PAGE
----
This marker right here was the first historical marker dedicated to an African-American woman in the state of Indiana. In 1860, Hannah Toliver was listed as a washerwoman, but that wasn't her only job. Hannah Toliver was a conductor, she was a captain. She was underground... aiding those that looked like her, those that looked like me... to freedom.

IN.GOV - In the fall of 1850 President Millard Fillmore had signed the Fugitive Slave Law of 1850. When Congress adopted this law, a Columbus, Ohio, newspaper declared that the federal government now dedicated itself to "Life, Liberty, and the 'Pursuit of Niggers.'"

The new law potentially subjected every free black in the North to capture by slave catchers. Under the terms of the 1850 law, slave hunters and holders simply had to swear to a justice of the peace that their captives were fugitive slaves. They then received legal permission to carry the blacks into bondage, and the captives had no voice in the matter. Under this law federal commissioners had the power to deputize private citizens to assist in the capture of fugitives; anyone who helped the alleged fugitives could be fined.

What seems so unbelievably cruel and inhumane today, was once legal right across the river in Kentucky. The distance between right and wrong seems to grow over time, and I think the gap is now much wider than the Ohio. Due to our extremely racist laws like the Fugitive Slave Act, Indiana isn't innocent in any of this either. As this country has evolved, I think we've came to realize just how wicked of a place it must have been. How wicked of a place it still is. I look across that water and cant help to think about all of my brothers and sisters that were sent "down the river." I look across that water and I think of Breonna Taylor..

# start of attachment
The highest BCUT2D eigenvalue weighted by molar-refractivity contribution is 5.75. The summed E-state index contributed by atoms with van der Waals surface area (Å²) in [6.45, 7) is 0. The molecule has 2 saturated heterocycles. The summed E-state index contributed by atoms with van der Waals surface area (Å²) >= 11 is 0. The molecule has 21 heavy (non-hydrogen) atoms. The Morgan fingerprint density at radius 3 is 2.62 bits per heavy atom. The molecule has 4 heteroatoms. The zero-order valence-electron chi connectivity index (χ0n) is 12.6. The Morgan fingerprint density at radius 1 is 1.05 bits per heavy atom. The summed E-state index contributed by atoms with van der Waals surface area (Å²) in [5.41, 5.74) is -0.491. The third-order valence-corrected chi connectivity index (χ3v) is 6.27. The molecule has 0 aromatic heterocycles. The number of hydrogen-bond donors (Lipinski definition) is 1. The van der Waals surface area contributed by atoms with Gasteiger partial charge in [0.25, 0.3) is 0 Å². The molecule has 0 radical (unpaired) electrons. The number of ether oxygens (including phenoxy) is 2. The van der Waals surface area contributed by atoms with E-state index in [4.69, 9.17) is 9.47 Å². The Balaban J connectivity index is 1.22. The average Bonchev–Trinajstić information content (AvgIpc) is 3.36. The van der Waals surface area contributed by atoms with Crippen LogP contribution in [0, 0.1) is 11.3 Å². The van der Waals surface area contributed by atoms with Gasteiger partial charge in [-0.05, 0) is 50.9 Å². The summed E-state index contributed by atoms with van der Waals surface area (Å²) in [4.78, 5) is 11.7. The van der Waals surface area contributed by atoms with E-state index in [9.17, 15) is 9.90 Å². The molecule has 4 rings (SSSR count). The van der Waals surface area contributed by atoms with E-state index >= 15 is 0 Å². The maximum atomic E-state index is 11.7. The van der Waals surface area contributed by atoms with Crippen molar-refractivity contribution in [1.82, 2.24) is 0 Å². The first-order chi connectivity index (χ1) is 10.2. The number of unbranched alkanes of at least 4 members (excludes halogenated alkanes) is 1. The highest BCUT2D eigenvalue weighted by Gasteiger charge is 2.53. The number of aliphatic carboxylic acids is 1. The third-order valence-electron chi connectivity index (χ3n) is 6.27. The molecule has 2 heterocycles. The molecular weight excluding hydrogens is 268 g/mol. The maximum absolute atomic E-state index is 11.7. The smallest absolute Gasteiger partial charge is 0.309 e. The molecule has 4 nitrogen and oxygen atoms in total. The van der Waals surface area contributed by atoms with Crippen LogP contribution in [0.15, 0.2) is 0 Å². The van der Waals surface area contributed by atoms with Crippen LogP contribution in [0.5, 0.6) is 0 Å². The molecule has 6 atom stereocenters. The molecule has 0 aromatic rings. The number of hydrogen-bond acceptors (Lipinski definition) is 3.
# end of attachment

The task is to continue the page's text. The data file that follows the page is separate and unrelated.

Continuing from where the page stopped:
I think about all the people that were waiting with open arms in Jeffersonville, New Albany, and Clarksville. I'm working on another article now that will highlight more of New Albany's role in the Underground Railroad, I'm still partly traumatized that a system like this even had to exist in America.

We often choose to ignore the savage and brutal nature of the country and her founders. We choose only to celebrate the things that are easy to talk about. Regardless of what you choose to focus on, it all happened, and it still impacts every single aspect of life in this country today. We're still trying to save ourselves, and if you don't believe me... the writing's on the wall of the river.

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Thanks for the insights and your travels. I came here to find more about Hannah Coleman Toliver, whose marker I saw this weekend. As a white man I raised an eyebrow at the way the marker refers to the diversity of people who sustained the freedom seekers on their journeys - especially on a marker commemorating the sacrifice of a Black woman. It felt odd, like someone was trying to assure me that there were white folks involved. Maybe not here. Maybe not then. So why not just let her have her marker without an engraved photo-bomb intrusion? Your local quotes are poignant, especially the idea that there really was no "finish line" for freedom in southern Indiana. Is there…


Thank you for sharing this tour of southern Indiana. It's mind-boggling and excruciatingly painful to learn about the horrors that happened there. I, myself, lived in Louisville for many years but never heard about the fact that one of the biggest slave trade markets was right there at the end of Main Street, and that the phrase about being "sold down the river" originated right there. We must confront (to use your phrase) "the savage and brutal nature of the country and her founders," even in our own backyard. Thank you again.

Sampson Levingston
Sampson Levingston
Feb 24, 2021
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Thank you for your comment! So many people fail to realize how this all still impacts us today, it’s taking everybody looking back at history to understand what’s really been going on